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John Page

Sources for Flatter Hammers?

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At Ashokan, I fell in love with a flatter hammer someone had, and have been wanting to get one of my own.

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However, I had absolutely no idea what it was called until a few minutes ago when I stumbled across one (thought it might be a polishing hammer, finishing hammer, farrier's hammer..). The only problem is, they are way more expensive than I thought. The only source I can find sells them for $130 and $170 at hammersource.

Are there any other sources around that sell them? I saw an old thread where Scott Roush was selling one by a custom maker, but he does not seem to produce them any longer.

 

Thanks

 

John

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Yeah they are pretty expensive. You're much better off buying old ones and fixing them up than buying new, but they can be very hard to find. Look around at flea markets, and ask some local blacksmiths would be my advice. Blacksmith Depot has a few flatters including a tiny one 1 3/8" square that Grant made. Blacksmiths Depot

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Thanks for the link, Nate. Didn't see them the first time around blacksmith's depot, I'm not sure why they hide the good stuff :lol: Shame the one made by Grant is as small as it is, I would be proud to own one of the tools he made.

 

John

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Hi John,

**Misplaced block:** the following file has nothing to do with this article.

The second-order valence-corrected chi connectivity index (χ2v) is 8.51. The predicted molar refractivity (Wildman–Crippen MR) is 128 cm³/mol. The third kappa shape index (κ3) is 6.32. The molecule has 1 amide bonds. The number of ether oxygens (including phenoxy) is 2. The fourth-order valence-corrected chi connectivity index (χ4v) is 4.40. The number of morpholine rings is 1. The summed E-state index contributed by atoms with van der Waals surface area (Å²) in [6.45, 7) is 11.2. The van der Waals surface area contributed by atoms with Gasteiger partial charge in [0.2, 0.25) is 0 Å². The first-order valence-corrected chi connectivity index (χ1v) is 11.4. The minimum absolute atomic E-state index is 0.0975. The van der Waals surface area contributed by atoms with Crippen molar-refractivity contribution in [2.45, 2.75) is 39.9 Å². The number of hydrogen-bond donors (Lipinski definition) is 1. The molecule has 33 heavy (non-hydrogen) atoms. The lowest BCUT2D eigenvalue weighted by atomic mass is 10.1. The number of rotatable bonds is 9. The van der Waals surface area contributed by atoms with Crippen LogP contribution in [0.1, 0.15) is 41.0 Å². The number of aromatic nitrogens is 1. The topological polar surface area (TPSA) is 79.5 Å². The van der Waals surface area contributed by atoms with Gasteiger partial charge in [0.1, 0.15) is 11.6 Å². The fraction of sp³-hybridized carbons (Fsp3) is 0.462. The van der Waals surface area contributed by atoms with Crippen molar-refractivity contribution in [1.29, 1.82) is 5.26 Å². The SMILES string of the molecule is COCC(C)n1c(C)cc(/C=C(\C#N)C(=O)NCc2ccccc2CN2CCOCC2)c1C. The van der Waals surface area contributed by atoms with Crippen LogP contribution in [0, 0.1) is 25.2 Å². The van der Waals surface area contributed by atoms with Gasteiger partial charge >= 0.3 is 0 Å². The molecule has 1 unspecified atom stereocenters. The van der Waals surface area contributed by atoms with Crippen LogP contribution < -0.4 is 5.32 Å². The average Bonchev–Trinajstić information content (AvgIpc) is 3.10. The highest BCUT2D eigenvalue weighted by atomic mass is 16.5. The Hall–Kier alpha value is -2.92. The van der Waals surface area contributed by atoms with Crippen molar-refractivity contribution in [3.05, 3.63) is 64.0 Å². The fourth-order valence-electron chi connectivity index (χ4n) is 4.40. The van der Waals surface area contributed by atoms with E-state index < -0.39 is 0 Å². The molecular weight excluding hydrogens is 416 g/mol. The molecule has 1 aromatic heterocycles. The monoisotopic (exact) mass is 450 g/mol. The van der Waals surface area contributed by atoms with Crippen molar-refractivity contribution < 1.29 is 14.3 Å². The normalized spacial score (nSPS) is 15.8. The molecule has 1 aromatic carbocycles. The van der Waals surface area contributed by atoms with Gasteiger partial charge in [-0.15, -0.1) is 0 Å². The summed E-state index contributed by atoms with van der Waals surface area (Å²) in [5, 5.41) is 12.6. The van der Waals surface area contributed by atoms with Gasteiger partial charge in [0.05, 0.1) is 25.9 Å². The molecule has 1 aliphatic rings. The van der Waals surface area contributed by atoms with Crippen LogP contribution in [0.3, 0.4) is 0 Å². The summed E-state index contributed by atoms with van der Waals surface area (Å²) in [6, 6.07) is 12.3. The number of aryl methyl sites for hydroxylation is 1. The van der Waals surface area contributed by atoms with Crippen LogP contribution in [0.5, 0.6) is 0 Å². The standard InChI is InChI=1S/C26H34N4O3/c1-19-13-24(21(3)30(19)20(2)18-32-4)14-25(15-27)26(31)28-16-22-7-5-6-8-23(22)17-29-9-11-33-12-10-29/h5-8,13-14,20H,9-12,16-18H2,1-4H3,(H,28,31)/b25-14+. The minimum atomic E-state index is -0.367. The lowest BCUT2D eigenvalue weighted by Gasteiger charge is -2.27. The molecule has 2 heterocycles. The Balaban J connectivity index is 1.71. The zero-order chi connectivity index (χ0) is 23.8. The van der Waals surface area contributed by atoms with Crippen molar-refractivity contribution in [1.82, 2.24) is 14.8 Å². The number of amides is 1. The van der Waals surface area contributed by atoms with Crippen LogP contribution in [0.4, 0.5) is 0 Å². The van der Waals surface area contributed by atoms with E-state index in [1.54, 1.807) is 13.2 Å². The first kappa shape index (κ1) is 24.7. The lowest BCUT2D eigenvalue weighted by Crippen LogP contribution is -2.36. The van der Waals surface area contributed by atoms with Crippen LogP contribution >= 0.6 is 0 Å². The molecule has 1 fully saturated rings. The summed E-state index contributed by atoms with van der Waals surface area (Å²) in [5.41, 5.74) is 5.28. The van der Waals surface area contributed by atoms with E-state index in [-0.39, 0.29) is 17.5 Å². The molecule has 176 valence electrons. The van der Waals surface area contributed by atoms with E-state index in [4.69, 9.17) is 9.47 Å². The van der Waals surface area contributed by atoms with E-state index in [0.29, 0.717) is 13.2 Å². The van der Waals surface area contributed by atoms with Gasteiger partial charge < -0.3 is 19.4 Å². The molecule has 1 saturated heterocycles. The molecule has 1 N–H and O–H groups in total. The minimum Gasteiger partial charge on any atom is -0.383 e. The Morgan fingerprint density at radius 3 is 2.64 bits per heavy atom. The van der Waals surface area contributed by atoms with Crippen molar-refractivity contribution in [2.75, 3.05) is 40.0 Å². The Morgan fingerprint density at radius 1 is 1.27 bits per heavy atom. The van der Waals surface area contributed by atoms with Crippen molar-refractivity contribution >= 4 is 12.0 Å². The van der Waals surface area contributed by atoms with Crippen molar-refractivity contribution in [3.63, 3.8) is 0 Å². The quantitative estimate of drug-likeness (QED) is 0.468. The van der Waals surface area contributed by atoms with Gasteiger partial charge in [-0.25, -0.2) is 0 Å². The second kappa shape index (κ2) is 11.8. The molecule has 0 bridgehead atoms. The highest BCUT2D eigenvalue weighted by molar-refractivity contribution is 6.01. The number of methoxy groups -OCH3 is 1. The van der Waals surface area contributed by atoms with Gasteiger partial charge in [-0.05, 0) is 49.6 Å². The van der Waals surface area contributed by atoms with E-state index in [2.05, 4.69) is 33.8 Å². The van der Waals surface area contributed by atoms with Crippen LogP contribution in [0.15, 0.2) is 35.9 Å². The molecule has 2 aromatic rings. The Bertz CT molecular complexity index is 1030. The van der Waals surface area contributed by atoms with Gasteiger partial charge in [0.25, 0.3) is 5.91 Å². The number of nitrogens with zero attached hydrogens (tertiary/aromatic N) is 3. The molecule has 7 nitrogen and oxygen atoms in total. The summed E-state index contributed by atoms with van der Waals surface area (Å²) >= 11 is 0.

just want to make sure that you know that a flatter is set-tool ie placed on the work and struck with sledge, not swung by the smith.

 

$170 is an outrageous price- definately shop around a bit...

 

good luck !

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get a cheap dubble sledge anneal it then weld on a piece of thick plate to the size u want bango flatter :D

Edited by dragoncutlery

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Gerald, PM sent.

Josh, yep, that's how I was using it ;)

Brandon, I might give that a try, but unfortunately my welding skills are nowhere near where I would like them to be. I know a few people in the area though who might be more proficient. That would certainly be much cheaper!

 

Thanks for the suggestions gentlemen,

 

 

John

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I don't have their current catalog but you might give Centaur Forge a try. The a general supplier of blacksmithing tools and material. The only other thing is to keep an eye out on Ebay or other auction sites. Most of the sellers have no idea what they are and call them hammers. I got mine from Old World Anvils. It was an old Army surplus tool used to shoe mules during WWII and is kind of small, but I think that they're probably out of them by now. They do list set hammers under custom tools available and they're not much different from a flatter. I'm sure they'd make a flatter too. You could drop them a line and ask for a quote on price.

 

Doug

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Josh, always better safe than sorry :)